Now go to the API's section
Copy the API key and paste it in code.
Step 5: The Power Supply
My plan is to deploy the Weather station wire-free. To run it continuously, there must be a continuous power supply. The best way to provide continuous power to the circuit is by using a battery. But after some days the battery will run out, and it is a really difficult job to go there and charge it. So a solar charging circuit was used to use free energy from the sun to charge the batteries and to power the NodeMCU board. I have used a 18650 Li-Ion battery.
To charge the Battery without any complications (over-charge/over-discharge), I have used TP4056 charging board which perfect for 3.7v/1Amp. It has an inbuilt protection circuit which cuts off the connection with battery if the battery reaches its maximum value while charging or discharging.
In addition to the protection, it provides us the option to charge the battery using the micro USB cable as well as with the Solar Panel (through terminals). Thus we have multiple charging options.
Deep Sleep Mode (optional):
With the above setup, we can run the weather station using a solar panel (100mA) for about 10 hours per day. After that, we need to charge the battery using a charger to use the next day. It is not a big deal if you can turn it off when not needed or if you use the weather station in your home.
But if you want it to run continuously and place it in a remote location where you cannot reach frequently to turn it off, it becomes a problem.
To lower the power consumption of the ESP8266 WiFi chip, we’ll use the Deep Sleep mode which is the most power efficient option for ESP chip. It allows to put the ESP8266 into hibernation and saves the battery. You can wake up it at regular intervals to make measurements and publish them.
NodeMCU (max power consumption) --------------------- 170 mA
NodeMCU (In deep sleep) ------------------------------------ 0.02 mA
Average consumption for this project (based on the sensors used) -------------------------- 120 mA
If we take a 5min cycle (4.5 min deep sleep and 0.5 min for transmission)
4.5 min x 0.02 mA ---------------- 0.09 mA-mins
0.5 min x 120 mA ----------------- 60 mA-mins
5 mins ----------------------------- 60.09 mA-mins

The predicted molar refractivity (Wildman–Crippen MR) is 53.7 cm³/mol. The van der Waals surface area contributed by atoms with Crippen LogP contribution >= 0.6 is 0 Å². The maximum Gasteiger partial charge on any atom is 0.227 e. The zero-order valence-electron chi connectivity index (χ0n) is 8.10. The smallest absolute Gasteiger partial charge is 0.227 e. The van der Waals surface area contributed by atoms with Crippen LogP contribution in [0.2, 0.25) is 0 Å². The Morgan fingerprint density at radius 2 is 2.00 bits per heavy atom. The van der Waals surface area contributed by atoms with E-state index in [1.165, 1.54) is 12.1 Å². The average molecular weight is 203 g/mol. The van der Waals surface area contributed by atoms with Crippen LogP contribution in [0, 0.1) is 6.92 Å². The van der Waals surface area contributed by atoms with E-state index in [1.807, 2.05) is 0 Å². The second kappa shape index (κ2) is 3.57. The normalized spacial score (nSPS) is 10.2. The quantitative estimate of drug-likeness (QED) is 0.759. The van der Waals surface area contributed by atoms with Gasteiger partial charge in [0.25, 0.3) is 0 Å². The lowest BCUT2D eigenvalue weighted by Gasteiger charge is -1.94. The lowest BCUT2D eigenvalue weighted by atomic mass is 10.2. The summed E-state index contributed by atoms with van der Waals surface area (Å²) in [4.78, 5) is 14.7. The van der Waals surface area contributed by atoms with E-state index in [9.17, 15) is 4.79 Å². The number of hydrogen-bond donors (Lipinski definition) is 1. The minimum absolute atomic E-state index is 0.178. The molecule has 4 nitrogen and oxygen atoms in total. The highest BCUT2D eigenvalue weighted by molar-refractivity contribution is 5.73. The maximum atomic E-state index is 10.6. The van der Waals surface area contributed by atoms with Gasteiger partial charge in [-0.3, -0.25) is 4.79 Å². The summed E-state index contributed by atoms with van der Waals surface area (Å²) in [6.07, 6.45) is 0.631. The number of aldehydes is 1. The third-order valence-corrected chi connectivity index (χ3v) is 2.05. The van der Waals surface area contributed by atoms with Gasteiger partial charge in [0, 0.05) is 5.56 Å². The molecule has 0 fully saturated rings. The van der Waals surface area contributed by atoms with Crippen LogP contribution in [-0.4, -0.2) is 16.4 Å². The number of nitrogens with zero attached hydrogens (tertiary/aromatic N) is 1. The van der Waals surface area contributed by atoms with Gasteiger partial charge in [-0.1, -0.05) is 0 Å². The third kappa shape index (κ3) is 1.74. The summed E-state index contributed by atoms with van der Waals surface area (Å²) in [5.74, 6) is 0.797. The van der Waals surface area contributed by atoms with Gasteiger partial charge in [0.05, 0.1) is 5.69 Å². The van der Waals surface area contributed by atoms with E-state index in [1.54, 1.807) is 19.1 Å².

Thus the entire Weather station requires 12.018 mA to run.
To run a day, it requires 12.018 x 24 = 288.432 mA
If we take an average of 3 hrs of sunlight per day. we can harvest 100mA x 3 = 300mA from the solar panel rated 5v/100mA per day.
Therefore, it is enough for running the weather station without any need for external charging.
Before using the deep sleep feature, NodeMCU D0 pin must be connected to the RST pin.
It is a Low-Dropout voltage regulator which gives a constant output of 3.3v for any input voltage. The output from the battery will not be a constant value as a fully charged battery can output 4.2v which fries the NodeMCU board. The NodeMCU board has a (5v and above) Vin slot as well as (3 to 3.36v) input voltage slot. All the sensors used in the project requires 3.36-3.6v and any above voltage will damage them or shows inaccurate data.
Thus the use of LDO is must to run the weather station for a long time.
Step 6: Assembling the PCB
After successful testing, its time for soldering the components to the PCB. For this, you will need a decent Soldering Iron, Solder, Nipper.
First I have cut the straight female header pin for NodeMCU Board, BMP-280, DHT-11, Rain Sensor, and LDO. It is good practice to solder the components according to their height. Solder the lesser height components first.
After assembling the header pins, and screw terminal, it is time to insert the boards into their respective headers.
I have attached the TP4056 board to the PCB using double-sided tape.
Finally, I inserted the 18650 battery into the battery holder.
note: I am Sorry for my Soldering Skills, this is my first time soldering and I am still practising :)
Step 7: Everything in One Box
It is time to build an enclosure for our PCB. I have used an MDF sheet of 3mm thickness to create a box. The Solar panel fitted perfectly on the top of it.
I have made two holes on either side of the box for Charging port and NodeMCU Coding port respectively. I won't be using the weather station in harsh conditions, so I didn't use any leakproof casing. But if your intention is to use the Weather Station effectively outside, then you can use some plastic or metal casing.
Step 8: Visualizing the Data
The Thingspeak Service provides you with a variety of graphs and plots to visualize the sensor data. Else you can even create your own web app and transmit data to it using Thingspeak Read API's.
Have fun building and learning! Please let me know what you think of this instructable. I would love to make some improvements if necessary.
Happy Coding :)
This is an entry in the